For the first twenty minutes or so of the new, manic action thriller BULLET TRAIN, I resisted the flow, with the sinking feeling that I was watching a mashup of Guy Ritchie and Quentin Tarantino’s discarded ideas.
Then, damned if Brad Pitt and a relentlessly surprising and funny cast didn’t settle me in for a crazy and enjoyable ride.
Pitt is at his relaxed, hilarious best as Ladybug, a contract killer just out of therapy and ready to solve every conflict with words instead of bullets. His first mission turns into a nightmare when he realizes he’s one of five assassins on board a bullet train to Kyoto.
Aaron Taylor-Johnson (Tenet, Nocturnal Animals) is a blast as Tangerine, one half of a killer duo with his brother from another mother Lemon (Brian Tyree Henry). Their staccato banter is pure Tarantino, crafted by Zak Olkewicz with profane, irreverent humor that I think QT would appreciate. The boys are on board the train guarding the son of White Death, played by a surprise major star who is having a lot more fun here than most of his roles allow him.
Joey King (The Conjuring) is Prince, a very lethal young killer hiding behind the façade of a young schoolgirl. Musician/Actor Bad Bunny rounds out our five killers as Wolf, born in the streets and avenging the love of his life.
Hiroyuki Sanada rises above all as The Elder, pulled into the story when his son Kimura (Andrew Koji providing the dramatic core of the film) is threatened. Sanada brings the same strong, quiet, and powerful presence that he has in films like “The Last Samurai”. He’s fantastic.
Throw all these characters on a 200mph train, toss is several more very funny cameos from big stars, and you’ve got a non-stop adventure that kept a smile on our faces. I laughed out loud at all of Ladybug’s efforts to get off the train at every stop. Watching Tangerine try to get back on after being left off the train is even funnier.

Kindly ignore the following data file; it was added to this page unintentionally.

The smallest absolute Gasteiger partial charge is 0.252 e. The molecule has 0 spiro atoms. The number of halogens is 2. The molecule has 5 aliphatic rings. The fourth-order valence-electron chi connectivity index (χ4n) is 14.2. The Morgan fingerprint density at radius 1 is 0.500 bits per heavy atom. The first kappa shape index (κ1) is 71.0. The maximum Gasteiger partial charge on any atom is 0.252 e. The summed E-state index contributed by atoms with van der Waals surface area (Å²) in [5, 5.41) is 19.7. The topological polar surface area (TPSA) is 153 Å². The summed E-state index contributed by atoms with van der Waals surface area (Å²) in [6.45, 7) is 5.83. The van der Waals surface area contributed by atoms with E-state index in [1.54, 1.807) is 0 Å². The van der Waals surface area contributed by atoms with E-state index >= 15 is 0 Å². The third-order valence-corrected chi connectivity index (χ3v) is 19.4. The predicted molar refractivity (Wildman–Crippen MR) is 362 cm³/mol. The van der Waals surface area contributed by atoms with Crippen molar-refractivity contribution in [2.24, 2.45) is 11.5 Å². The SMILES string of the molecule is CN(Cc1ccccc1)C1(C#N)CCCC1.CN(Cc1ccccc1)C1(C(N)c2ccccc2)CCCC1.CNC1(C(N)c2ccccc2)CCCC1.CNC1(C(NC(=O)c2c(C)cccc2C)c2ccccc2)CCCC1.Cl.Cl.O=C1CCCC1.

Director David Leitch started his career as Pitt’s stunt double and stunt coordinator. He brings the same frantic, violent and jaw dropping style that he fostered on the John Wick films and Atomic Blonde with Charlize. He’s got style to spare and a deft hand at mixing humor into the action, just as he did as director of “Deadpool 2”.
As QT does in his films, Leitch and team bathe the action in an eccentric mix of music from start to finish. ”Stayin’ Alive” covered by Avu-chan opens the film as Ladybug strolls through Tokyo. Engelbert Humperdink’s “I’m Forever Blowing Bubbles” floats over a death scene, while Pussy Riot and Kyu Sakamoto drift in and out for big laughs. Asakura Miki’s version of “Holding Out for a Hero” is crazy and perfect during the jaw dropping climax.
Pitt did about 95% of his own stunts and continues his recent roll, the Zen center of the madness. When White Death boards the train in Kyoto for the final showdown, all hell breaks loose, and the film manages to top itself for a brainless but enjoyable finale.
BULLET TRAIN is one crazy, bloody, hilarious thrill ride.
Check your brains when you board, get ready for more Thomas the Tank Engine references than you ever thought possible in an R-rated movie and enjoy yourself.
BULLET TRAIN speeds to a solid B.